What I did when threatened by collection agency

Yesterday I told you I’d been “approached” (a polite way of saying “assaulted”) by a collection agency claiming to represent Agence France-Presse.

The letter indicated they’d been trying to reach me via email. I vaguely realized they were correct, but since I maintain the highest possible spam blocker on my email–and never, never open any email I do not recognize as legit–I had ignored them.

Thus, their letter.

Below the bullet list is my response to them. Several things to point out. Thus the bullet list:

  • First, over the many years I’ve been involved in lawsuits and legal stuff, I’ve learned to temper my, um, temper when responding to troubling or irritating stuff. Answering such a letter is not an opportunity to open up the vents to the rage over life’s insults which most of us have accumulated. The idea is to answer, not erupt volcanically, because the idea is to gid rid of the problem, not further incite attack.
  • Second, I have no idea if this will bar the collection dogs from jumping at my throat. But–especially because I copied Agence France-Presse in my letter–I’m hoping the agency will call off LCS which is, after all, their dog. If I do hear from them again I’ll take the next step.
  • Third, I would suggest to agencies such as Agence France-Presse that they limit their efforts at collection to seeking payment for unique photographs, not this one of the Trump International Hotel.
  • Fourth, I’m a fairly sophisticated user of the internet, yet had no idea when I copied and pasted that Slate tweet I was also using a photograph without permission. No credit or tax was attached to the photo saying I had no right to use it. So I’d suggest to License Compliance Services, et al., that the first impermissable use of a licensed photograph be a reason to advise the user, i.e., me, of how to spot and not use a licensed photograph, etc., without demanding a “settlement” payment.
  • So, fifth, be warned not to use photographs or text belonging to someone else, unless you’ve paid for it via, say, subscription to a newspaper or journal. Or unless you understand this business better than I do.
  • Lastly, I sent the letter by certified mail sort of tongue in cheek, because I remembered Trump’s lawyers sent what was claimed grandly to be a “certified” letter to Congress responding to one of the many appropriate accusations over the past few weeks. Using the word “certified” made me (and a lot of other people) laugh because all it meant was…someone in the law firm’s mail room attached the return card and sticker to the envelope and paid around $6.80 to ensure that RRR, i.e., return receipt requested.


May 9, 2017

License Compliance Services
701 Fifth Avenue, Suite 4200
Seattle, WA 98104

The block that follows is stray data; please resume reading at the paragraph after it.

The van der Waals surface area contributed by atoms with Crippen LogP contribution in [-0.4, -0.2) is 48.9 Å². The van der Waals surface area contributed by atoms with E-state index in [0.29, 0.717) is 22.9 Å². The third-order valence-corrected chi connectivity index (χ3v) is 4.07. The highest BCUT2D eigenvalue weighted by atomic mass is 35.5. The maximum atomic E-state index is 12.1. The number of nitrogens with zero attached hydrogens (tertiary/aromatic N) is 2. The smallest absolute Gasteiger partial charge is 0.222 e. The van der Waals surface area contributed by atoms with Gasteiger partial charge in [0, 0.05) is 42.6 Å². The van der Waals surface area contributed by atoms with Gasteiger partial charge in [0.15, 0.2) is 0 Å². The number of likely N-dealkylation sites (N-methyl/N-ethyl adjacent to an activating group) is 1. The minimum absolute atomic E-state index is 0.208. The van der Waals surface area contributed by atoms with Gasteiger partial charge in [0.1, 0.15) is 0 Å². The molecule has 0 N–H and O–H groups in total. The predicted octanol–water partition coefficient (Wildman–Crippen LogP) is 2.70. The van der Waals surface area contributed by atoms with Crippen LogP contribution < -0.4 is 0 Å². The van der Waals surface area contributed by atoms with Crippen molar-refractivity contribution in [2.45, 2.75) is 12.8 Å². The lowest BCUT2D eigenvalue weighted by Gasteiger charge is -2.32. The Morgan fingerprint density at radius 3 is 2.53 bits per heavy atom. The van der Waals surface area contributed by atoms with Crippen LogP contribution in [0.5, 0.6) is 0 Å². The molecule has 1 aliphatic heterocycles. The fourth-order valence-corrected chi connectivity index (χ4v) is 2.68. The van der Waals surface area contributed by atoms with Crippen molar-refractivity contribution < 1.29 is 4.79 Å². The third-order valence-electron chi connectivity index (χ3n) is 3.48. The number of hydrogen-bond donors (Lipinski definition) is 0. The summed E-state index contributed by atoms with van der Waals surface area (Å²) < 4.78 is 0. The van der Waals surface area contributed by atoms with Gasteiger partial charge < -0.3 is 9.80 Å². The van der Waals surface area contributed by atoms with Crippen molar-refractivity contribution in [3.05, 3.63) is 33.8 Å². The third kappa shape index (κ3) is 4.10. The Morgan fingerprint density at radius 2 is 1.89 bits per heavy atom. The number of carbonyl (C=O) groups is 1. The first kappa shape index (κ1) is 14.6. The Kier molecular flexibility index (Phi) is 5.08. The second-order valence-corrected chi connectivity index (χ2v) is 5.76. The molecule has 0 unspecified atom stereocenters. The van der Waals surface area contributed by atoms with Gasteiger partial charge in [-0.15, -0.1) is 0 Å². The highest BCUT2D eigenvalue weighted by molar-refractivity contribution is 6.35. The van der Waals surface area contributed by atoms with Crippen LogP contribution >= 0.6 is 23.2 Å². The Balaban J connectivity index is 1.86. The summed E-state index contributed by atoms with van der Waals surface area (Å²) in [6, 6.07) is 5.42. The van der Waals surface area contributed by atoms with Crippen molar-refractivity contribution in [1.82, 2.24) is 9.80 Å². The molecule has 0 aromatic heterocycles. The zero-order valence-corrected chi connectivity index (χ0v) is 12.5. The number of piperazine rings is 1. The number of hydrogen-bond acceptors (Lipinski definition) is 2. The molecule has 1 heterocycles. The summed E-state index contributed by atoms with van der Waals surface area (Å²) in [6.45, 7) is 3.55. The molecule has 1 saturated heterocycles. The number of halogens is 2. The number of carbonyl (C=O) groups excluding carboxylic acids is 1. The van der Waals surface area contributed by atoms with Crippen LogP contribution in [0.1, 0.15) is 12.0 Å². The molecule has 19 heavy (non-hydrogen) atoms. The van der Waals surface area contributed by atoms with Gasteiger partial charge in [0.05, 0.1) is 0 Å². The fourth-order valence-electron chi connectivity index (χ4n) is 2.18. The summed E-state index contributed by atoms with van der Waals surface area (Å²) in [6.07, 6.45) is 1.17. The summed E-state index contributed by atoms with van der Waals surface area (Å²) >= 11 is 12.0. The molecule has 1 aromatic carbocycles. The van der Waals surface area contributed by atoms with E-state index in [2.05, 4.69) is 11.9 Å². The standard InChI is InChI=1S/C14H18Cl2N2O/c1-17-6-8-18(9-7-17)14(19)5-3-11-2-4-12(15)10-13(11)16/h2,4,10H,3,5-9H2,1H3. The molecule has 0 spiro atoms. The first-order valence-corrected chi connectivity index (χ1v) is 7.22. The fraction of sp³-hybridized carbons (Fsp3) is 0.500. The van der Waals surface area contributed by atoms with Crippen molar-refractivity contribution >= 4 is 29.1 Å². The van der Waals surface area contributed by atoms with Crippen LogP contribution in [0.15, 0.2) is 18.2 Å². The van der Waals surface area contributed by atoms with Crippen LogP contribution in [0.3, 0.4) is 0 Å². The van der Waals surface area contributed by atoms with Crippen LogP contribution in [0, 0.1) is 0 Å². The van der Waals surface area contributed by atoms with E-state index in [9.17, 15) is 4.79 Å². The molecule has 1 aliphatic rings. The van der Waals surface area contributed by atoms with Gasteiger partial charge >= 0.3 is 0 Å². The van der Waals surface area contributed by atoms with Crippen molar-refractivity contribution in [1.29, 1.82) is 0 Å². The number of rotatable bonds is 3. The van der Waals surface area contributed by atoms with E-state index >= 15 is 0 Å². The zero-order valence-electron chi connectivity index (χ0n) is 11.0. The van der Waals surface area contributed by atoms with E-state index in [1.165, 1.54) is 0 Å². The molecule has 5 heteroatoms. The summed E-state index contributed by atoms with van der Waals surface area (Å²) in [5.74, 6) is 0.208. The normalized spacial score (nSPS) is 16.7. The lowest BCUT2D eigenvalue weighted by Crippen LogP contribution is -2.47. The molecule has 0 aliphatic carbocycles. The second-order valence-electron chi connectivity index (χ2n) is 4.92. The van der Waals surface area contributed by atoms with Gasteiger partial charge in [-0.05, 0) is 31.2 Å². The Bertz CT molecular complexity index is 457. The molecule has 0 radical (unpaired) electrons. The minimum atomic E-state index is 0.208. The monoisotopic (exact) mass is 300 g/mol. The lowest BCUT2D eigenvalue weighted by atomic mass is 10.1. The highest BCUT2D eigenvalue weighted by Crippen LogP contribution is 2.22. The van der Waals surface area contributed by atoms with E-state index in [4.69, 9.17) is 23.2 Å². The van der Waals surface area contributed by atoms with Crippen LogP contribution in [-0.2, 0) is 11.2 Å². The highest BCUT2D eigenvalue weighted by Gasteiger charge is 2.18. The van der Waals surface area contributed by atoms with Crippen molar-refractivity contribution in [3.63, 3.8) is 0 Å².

Re: 6209-8458-4338

Ladies and Gentlemen:

I’ve received your communications about what you term “Unauthorized Use of Agence France-Presse Imagery” with the above reference number.

Given the number of spam emails and phishing attempts I’ve received, I had–and really still have–no way of determining your authenticity as a collection agency for Agence France-Presse.

Despite your statements, I did not copy and publish a photograph. As the images you enclosed with your letter demonstrate, the “image” I used was a tweet from Slate, the online magazine. The photograph happened to be appended to the tweet.

I was not interested in the photo per se. In any case, the photo was of Trump’s DC hotel front and, therefore, is virtually generic. Photos of the front of this hotel have been published by every news media in every format. Indeed, I was in Washington, DC for the Women’s March and could easily have taken such a photograph myself. No rational person could look at that photo and determine its authorship, especially since the version Slate used was clipped and had no credit line.

As soon as I got your letter I removed the photo from my blog.

I’ve now done enough research to know that your claim is iffy, at best. You’ve received letters from the Electronic Frontier Foundation accusing you of a “reputation for careless demands,” of “improper attack[s] on fair use;” and part of a “copyright trolling epidemic.”

You have threatened me with legal action if I don’t send you $175 for inadvertently using a stock photo attached to a tweet. While I have deep respect for copyrights and creators, I have caused Agence France-Presse no harm by that inadvertent, limited use. Moreover, although you address your letter to me as “Dear Business Owner,” I am a writer, not a “business owner,” and my one-woman blog does not make money, does not sell advertising. It exists strictly for my own personal expression.

I am now much more careful about images I might inadvertently put on my blog–images always attached to stories I’m commenting on–but won’t pay you $175 for that lesson.

I am copying Agence France-Presse on this letter and urge them to restrict you from going after individual bloggers like me. It’s mindlessly aggressive and certainly can’t enhance their reputation.

I’m attaching a copy of your letter.


Naomi Fein

cc: Agence France-Presse
1500 K Street, NW, #600
Washington, DC 20005

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